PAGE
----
Celtic firm favourites to reclaim title after Carter-Vickers winner at Rangers

For the blue half of Glasgow, it was an afternoon of regrets and frustrations

Rangers 1 Celtic 2

At full-time a deathly hush seemed to descend over Ibrox: the realisation that a season’s efforts had come to nothing, that the title they spent a decade craving and coveting and finally claiming has now all but slipped from their grasp. For after a performance of extraordinary maturity and resilience in the most hostile of settings, Celtic are six points clear in the Scottish Premiership. And as their 700 fans celebrated in their cramped little corner of Ibrox, they knew as well as anyone that it is game over.

Tom Rogic and Cameron Carter-Vickers got the goals, but it was at the other end of the pitch that Celtic really distinguished themselves: endless blocks, endless clearing headers, discipline and cohesion and naturally a little gamesmanship when it was required. Their midfield, written off by many ahead of this game as too slight and technical for a game like this, was a superb second line of defence, never allowing Rangers to take control of the game despite Aaron Ramsey's third-minute goal.

For the blue half of Glasgow, an afternoon of regrets and frustrations. They were poor: lacking in finesse and movement, reduced for large periods of the game to a fusillade of abysmal crosses. The seething and screeching of the crowd hardly helped, paralysing every Rangers player with the sort of extreme stress that makes every decision a struggle. There will probably be a lively debate over whether the absent Alfredo Morelos would have made a difference to a toothless attack. Equally, the 11 on the pitch could have done so much more.

And this, ultimately, is the sort of game upon which these players will be judged. John Lundstram, otherwise excellent for Rangers, also gave away the free-kick from which Celtic scored their winning goal, and thus will his derby be remembered. Such is the brutal starkness of the Old Firm. Glasgow on derby day was its usual crock pot of malice and menace, nerves and nonsense. Late on Saturday night three Celtic fans were arrested at Ibrox for attempting to seal shut the turnstiles with expanding foam. A few Rangers fans, meanwhile, spent their evenings letting off fireworks outside the Celtic hotel.

But for all the shenanigans off the pitch, the songs you can print and the songs you can’t, it was actually a fairly regular sort of game, with very little of the cartoon physicality you often see in these fixtures. Perhaps that suited Celtic, whose brief would have been to neutralise the Ibrox crowd as quickly as possible and let Rangers stew in their own stress.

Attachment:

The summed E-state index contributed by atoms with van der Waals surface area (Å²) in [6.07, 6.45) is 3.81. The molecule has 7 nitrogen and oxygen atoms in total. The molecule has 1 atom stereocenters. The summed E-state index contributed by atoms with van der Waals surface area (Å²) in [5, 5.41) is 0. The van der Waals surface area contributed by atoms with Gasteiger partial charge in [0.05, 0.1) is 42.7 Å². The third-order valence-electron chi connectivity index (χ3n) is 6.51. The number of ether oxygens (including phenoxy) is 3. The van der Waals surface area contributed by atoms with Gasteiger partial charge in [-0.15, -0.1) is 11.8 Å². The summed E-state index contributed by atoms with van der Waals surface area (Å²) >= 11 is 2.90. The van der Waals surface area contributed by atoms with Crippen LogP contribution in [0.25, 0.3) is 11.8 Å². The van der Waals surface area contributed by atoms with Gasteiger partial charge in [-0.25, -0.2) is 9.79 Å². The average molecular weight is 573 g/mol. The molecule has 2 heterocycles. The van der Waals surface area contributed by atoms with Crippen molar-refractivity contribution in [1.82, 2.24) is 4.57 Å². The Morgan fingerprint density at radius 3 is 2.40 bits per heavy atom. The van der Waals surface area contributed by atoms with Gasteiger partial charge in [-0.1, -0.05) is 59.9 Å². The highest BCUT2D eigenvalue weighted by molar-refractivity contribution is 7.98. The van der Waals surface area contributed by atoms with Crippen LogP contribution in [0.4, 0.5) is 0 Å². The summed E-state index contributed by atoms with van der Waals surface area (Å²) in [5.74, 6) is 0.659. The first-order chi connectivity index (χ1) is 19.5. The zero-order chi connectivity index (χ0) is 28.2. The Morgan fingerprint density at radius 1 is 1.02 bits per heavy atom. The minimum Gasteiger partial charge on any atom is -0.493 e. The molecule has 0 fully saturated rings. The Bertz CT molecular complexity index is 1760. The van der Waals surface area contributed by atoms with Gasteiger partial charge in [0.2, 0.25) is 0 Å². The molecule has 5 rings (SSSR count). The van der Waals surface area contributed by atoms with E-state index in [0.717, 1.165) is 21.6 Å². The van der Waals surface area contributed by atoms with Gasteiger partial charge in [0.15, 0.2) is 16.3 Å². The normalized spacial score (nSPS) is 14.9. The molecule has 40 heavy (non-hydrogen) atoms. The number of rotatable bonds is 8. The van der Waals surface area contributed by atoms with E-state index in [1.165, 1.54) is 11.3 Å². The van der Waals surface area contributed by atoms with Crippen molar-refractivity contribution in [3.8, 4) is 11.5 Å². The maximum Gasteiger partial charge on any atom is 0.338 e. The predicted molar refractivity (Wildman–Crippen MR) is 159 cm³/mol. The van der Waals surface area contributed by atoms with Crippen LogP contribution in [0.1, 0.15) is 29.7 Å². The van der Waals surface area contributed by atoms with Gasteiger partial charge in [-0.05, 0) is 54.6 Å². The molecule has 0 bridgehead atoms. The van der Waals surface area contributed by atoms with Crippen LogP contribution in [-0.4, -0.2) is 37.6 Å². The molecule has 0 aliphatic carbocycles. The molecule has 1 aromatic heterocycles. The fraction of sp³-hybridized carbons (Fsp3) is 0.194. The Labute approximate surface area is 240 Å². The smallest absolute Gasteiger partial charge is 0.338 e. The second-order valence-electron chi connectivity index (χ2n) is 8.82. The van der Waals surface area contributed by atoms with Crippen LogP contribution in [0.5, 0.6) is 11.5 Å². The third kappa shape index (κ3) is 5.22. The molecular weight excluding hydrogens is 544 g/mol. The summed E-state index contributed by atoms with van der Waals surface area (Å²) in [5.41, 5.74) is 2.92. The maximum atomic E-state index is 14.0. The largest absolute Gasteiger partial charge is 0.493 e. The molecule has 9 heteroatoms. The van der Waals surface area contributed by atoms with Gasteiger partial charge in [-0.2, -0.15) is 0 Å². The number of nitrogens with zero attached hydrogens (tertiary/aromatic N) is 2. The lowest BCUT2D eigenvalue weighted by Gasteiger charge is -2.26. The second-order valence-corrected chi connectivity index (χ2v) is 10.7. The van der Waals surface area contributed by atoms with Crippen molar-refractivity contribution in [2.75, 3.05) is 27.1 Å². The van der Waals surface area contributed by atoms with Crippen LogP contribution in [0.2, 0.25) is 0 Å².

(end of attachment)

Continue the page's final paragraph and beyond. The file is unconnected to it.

And in this respect perhaps the turning point of the game came as early as the seventh minute, when Rogic’s equaliser dramatically spiked a Rangers surge that was already threatening to set the terms of the game. Rangers were rampant in those opening minutes under the midday sun, full of energy and promise, scoring early through Ramsey, who for all his early struggles at Ibrox was in the right place at the right time in the right game.

Ramsey finished a lovely flowing move started by Calvin Bassey and continued by Ryan Kent, who was Rangers's best player in the first half before fading in the second. And had Rangers just been able to hold on to their lead, perhaps even kill it off, the afternoon might have a radically different feel to it. Instead, to the sound of stunned silence, Rogic bundled the ball in from Celtic's first attack after Reo Hatate's shot had been parried by Allan McGregor.

Slowly and by degrees, Celtic got themselves into the game. Rogic would have two more good chances over the next half-hour. Rangers would have more of the ball but looked increasingly indecisive with it, as if they were intuiting the tension of their supporters with every touch. Three minutes before half-time Rangers failed to clear a free-kick from the Celtic left and Lundstram’s attempted clearance went to Carter-Vickers, the centre-half on loan from Tottenham.

The start of the second half was delayed as stewards removed shards of glass from a glass bottle thrown at the Celtic goalmouth. It was about as close as any Rangers player would get to Joe Hart’s goal for the rest of the afternoon. Rangers began well but quickly ran out of ideas and puff. Celtic were able to refresh their team from the bench and even occasionally threaten a third: Liel Abada had two good chances.

And really the disappointment for Rangers will be that they offered so little in a game that mattered so much. There is still a Scottish Cup to be played for, Europa League glory to pursue, perhaps even the forlorn hope that Celtic might slip up and cough up the seven points Rangers need to overtake them. But on this evidence, Celtic's 52nd league title feels like a formality. – Guardian